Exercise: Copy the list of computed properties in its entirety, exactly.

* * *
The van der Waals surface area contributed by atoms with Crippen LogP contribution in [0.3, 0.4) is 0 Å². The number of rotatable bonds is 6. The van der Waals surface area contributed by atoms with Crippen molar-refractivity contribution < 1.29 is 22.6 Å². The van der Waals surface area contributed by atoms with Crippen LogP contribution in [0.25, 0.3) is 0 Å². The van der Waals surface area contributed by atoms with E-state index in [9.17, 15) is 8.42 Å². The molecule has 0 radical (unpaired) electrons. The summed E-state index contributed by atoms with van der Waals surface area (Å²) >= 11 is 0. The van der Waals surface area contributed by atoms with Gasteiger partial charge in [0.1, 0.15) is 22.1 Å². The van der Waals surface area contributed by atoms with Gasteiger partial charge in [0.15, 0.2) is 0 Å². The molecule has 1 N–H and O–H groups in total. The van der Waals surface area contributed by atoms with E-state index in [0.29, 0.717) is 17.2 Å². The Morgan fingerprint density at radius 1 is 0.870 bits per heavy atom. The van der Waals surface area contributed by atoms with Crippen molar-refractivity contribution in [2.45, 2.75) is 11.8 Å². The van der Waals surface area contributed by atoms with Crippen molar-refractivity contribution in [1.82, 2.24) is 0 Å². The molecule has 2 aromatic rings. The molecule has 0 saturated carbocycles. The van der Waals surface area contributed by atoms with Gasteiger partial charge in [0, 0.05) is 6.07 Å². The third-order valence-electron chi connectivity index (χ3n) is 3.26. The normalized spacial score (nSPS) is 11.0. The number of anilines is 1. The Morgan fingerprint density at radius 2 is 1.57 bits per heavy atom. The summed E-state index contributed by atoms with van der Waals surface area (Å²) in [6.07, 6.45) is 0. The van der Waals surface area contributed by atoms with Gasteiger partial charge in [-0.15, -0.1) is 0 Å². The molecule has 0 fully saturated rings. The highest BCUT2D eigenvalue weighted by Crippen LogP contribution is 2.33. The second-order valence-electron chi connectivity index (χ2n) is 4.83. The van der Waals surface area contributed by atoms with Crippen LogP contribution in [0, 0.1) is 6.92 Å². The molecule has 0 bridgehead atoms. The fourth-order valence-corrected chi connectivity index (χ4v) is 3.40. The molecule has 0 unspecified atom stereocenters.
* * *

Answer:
The van der Waals surface area contributed by atoms with Crippen LogP contribution in [0.3, 0.4) is 0 Å². The number of rotatable bonds is 6. The van der Waals surface area contributed by atoms with Crippen molar-refractivity contribution < 1.29 is 22.6 Å². The van der Waals surface area contributed by atoms with Crippen LogP contribution in [0.25, 0.3) is 0 Å². The van der Waals surface area contributed by atoms with E-state index in [9.17, 15) is 8.42 Å². The molecule has 0 radical (unpaired) electrons. The summed E-state index contributed by atoms with van der Waals surface area (Å²) >= 11 is 0. The van der Waals surface area contributed by atoms with Gasteiger partial charge in [0.1, 0.15) is 22.1 Å². The van der Waals surface area contributed by atoms with Gasteiger partial charge in [0.15, 0.2) is 0 Å². The molecule has 1 N–H and O–H groups in total. The van der Waals surface area contributed by atoms with E-state index in [0.29, 0.717) is 17.2 Å². The Morgan fingerprint density at radius 1 is 0.870 bits per heavy atom. The van der Waals surface area contributed by atoms with Crippen molar-refractivity contribution in [2.45, 2.75) is 11.8 Å². The van der Waals surface area contributed by atoms with Crippen molar-refractivity contribution in [1.82, 2.24) is 0 Å². The molecule has 2 aromatic rings. The molecule has 0 saturated carbocycles. The van der Waals surface area contributed by atoms with Gasteiger partial charge in [0, 0.05) is 6.07 Å². The third-order valence-electron chi connectivity index (χ3n) is 3.26. The normalized spacial score (nSPS) is 11.0. The number of anilines is 1. The Morgan fingerprint density at radius 2 is 1.57 bits per heavy atom. The summed E-state index contributed by atoms with van der Waals surface area (Å²) in [6.07, 6.45) is 0. The van der Waals surface area contributed by atoms with Gasteiger partial charge in [-0.15, -0.1) is 0 Å². The molecule has 0 fully saturated rings. The highest BCUT2D eigenvalue weighted by Crippen LogP contribution is 2.33. The second-order valence-electron chi connectivity index (χ2n) is 4.83. The van der Waals surface area contributed by atoms with Crippen LogP contribution in [0, 0.1) is 6.92 Å². The molecule has 0 bridgehead atoms. The fourth-order valence-corrected chi connectivity index (χ4v) is 3.40. The molecule has 0 unspecified atom stereocenters.